"The reason we have not been able to have any action on
reasonable gun policy is because we knew it wasn't passable. If
you know something isn't possible - politics is the art of
what's passable," she said in an interview.
A Pew Research Center survey released this week found that
85 percent of Americans favor background checks for private and
gun show sales, while 12 percent oppose it.
Gun rights advocates argue that restricting those rights,
which are protected in the 2nd Amendment to the U.S.
Constitution, does nothing to stop gun violence.
The NRA didn't respond to requests for comment. A spokesman
for a smaller gun rights group, the Gun Owners of America, said
it had lobbied against the Gun Show Loophole Closing Act in 2009
and 2010 because it opposes all background checks on gun sales.
"They don't stop an Adam Lanza from killing someone and
stealing their weapons," said Erich Pratt, director of
communications for the Gun Owners of America.
Lanza, the gunman in the Newtown shooting, used his mother's
guns, killing her before embarking on the school rampage.
Goddard said lawmakers were so uneasy in 2010 that they
would not hold a committee hearing on the gun show loophole
bill. He testified at an informal "forum" instead.
Lobbying by the gun rights groups during the period was
intense. Three gun-rights groups that opposed the bill dropped
more than $10 million on lobbying during 2009 and 2010.
That was 20 times the $470,000 that two gun-control groups
supporting the bill spent during the same period. Because of the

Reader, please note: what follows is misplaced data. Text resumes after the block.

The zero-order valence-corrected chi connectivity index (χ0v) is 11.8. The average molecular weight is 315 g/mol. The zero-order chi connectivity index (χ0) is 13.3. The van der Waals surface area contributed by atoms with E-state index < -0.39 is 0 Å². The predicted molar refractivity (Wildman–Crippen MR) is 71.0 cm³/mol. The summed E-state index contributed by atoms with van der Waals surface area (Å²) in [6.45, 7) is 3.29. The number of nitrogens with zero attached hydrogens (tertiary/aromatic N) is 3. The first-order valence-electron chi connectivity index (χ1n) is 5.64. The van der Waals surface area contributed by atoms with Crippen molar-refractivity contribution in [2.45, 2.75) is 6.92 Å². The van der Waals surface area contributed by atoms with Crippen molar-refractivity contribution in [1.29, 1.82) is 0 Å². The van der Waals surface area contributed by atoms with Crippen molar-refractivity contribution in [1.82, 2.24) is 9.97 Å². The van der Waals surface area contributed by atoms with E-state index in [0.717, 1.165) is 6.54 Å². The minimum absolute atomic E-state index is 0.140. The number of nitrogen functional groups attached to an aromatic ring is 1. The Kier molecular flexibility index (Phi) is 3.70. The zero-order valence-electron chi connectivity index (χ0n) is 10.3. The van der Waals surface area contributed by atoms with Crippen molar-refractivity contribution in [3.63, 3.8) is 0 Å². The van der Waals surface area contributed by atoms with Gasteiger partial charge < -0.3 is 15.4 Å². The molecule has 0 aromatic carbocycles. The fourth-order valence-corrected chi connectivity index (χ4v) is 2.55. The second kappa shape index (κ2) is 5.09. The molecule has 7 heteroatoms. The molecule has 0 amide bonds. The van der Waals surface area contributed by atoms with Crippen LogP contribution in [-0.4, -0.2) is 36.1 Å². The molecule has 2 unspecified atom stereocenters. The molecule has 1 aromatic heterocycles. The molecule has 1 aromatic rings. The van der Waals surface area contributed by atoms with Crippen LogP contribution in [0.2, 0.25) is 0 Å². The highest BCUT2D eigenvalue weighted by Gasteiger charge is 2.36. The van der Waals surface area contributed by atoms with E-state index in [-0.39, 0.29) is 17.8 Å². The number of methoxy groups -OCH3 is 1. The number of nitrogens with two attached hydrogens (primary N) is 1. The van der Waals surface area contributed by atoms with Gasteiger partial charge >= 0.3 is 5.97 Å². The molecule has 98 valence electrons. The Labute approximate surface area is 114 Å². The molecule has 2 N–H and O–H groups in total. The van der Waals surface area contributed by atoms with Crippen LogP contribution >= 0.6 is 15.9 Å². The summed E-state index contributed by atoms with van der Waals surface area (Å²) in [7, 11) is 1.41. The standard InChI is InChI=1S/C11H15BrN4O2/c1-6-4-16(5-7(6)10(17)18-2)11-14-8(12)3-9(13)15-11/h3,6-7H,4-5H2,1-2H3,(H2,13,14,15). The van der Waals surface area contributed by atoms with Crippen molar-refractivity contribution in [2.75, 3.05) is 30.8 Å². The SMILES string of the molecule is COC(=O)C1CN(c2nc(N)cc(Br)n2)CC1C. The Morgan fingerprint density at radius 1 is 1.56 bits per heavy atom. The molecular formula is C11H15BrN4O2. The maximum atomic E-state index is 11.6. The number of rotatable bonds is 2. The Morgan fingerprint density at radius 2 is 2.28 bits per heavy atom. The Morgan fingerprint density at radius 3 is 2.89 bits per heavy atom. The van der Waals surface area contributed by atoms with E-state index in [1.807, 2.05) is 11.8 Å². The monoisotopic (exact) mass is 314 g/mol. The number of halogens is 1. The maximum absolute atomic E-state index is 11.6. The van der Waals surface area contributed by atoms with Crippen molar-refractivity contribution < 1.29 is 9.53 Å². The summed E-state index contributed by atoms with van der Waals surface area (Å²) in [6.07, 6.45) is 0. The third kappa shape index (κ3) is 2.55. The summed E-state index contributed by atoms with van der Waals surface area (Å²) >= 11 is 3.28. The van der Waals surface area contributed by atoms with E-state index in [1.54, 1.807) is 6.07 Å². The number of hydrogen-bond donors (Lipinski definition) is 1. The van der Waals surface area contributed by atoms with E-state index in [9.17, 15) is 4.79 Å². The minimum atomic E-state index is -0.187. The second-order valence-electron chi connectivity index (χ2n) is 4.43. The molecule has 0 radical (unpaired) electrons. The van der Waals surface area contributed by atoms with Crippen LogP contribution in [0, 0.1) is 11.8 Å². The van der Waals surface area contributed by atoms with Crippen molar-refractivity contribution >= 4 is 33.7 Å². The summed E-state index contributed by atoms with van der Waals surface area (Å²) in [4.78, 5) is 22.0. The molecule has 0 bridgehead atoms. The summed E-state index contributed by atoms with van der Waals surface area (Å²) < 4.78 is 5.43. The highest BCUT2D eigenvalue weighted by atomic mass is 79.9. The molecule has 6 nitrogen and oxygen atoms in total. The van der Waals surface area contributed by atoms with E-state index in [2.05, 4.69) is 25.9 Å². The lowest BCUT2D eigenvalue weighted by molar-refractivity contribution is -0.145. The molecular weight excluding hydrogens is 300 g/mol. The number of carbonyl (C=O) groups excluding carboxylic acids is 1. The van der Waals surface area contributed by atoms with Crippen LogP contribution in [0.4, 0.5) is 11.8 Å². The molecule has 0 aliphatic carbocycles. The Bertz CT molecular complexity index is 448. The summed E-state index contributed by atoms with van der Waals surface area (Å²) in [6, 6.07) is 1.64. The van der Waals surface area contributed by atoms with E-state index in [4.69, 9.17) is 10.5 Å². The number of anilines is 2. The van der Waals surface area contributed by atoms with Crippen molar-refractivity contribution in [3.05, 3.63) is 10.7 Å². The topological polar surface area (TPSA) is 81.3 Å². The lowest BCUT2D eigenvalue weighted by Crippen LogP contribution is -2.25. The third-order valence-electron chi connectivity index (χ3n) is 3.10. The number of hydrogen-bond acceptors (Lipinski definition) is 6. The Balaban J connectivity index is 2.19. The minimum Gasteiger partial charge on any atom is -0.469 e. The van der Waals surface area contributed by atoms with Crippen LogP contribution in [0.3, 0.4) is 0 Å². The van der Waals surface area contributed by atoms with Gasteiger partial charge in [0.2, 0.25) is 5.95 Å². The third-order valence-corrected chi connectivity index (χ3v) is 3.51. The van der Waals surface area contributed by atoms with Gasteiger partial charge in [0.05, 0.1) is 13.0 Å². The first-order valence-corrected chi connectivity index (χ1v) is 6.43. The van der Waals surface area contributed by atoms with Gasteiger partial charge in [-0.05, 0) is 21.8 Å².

way lobbying records are kept, it is impossible to know how much
of the expenditures were solely for the gun show loophole bill
as opposed to other issues.
The big spenders opposing the bill were the NRA ($5.3
million), Gun Owners of America ($3 million) and the Citizens
Committee for the Right to Keep and Bear Arms ($1.8 million).
Supporting the bill were Mayors Against Illegal Guns
($390,000) and the Brady Campaign to Prevent Gun Violence
A decade before the Gun Show Loophole Closing Act was
introduced in the House, a 1999 proposal to require background
checks at gun shows got through the Senate - barely - in the
wake of the mass shooting at Columbine High School in Colorado
that killed 13 people.
But in the end it too failed to become law.
A 2004 proposal by Republican Senator John McCain met a
After the Newtown shooting, in which most victims were
children aged 6 and 7, some gun control proponents say elected
officials' fear of the gun lobby may be dissipating.
"Although the sentiment that we simply can't touch gun
reform has held strong in Congress for more than a decade, the
Newtown shooting has made an impact that so many others have
not, and Americans are saying enough is enough," said Democratic
Senator Frank Lautenberg, who is re-introducing his 1999 bill.
The Gun Show Loophole Closing Act was re-introduced in the
House this month by Representative Carolyn McCarthy, a Democrat,
with Quigley again a co-sponsor.
Goddard, who was a student at Virginia Tech at the time of
that shooting, said he already has seen signs of change.
"In the past month, we've had (lawmakers') offices that were
cold to us before, really wouldn't give us the time of day, now
reach out and say, 'Let's talk,'" he said.
"Your initial reaction was dammit, where were you before?"
Goddard said. "But you've kind of got to swallow that anger. Now
we have the opportunity -- let's make the most of it."